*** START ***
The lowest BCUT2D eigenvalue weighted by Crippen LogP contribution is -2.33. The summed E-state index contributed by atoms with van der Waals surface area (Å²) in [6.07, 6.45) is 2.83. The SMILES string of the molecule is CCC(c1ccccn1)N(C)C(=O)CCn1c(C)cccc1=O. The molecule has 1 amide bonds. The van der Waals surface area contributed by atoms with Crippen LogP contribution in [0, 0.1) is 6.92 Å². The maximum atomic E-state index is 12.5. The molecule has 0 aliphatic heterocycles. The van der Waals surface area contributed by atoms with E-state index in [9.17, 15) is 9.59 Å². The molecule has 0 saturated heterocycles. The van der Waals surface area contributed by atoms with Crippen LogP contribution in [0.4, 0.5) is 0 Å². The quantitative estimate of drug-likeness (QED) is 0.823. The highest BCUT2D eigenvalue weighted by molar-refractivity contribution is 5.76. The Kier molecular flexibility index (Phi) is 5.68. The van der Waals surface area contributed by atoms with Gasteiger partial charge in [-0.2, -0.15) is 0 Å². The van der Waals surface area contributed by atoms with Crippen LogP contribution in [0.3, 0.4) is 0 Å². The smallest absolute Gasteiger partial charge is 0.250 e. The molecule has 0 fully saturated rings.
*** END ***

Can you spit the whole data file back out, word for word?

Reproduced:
The lowest BCUT2D eigenvalue weighted by Crippen LogP contribution is -2.33. The summed E-state index contributed by atoms with van der Waals surface area (Å²) in [6.07, 6.45) is 2.83. The SMILES string of the molecule is CCC(c1ccccn1)N(C)C(=O)CCn1c(C)cccc1=O. The molecule has 1 amide bonds. The van der Waals surface area contributed by atoms with Crippen LogP contribution in [0, 0.1) is 6.92 Å². The maximum atomic E-state index is 12.5. The molecule has 0 aliphatic heterocycles. The van der Waals surface area contributed by atoms with E-state index in [9.17, 15) is 9.59 Å². The molecule has 0 saturated heterocycles. The van der Waals surface area contributed by atoms with Crippen LogP contribution in [0.4, 0.5) is 0 Å². The quantitative estimate of drug-likeness (QED) is 0.823. The highest BCUT2D eigenvalue weighted by molar-refractivity contribution is 5.76. The Kier molecular flexibility index (Phi) is 5.68. The van der Waals surface area contributed by atoms with Gasteiger partial charge in [-0.2, -0.15) is 0 Å². The van der Waals surface area contributed by atoms with Crippen LogP contribution in [0.3, 0.4) is 0 Å². The smallest absolute Gasteiger partial charge is 0.250 e. The molecule has 0 fully saturated rings.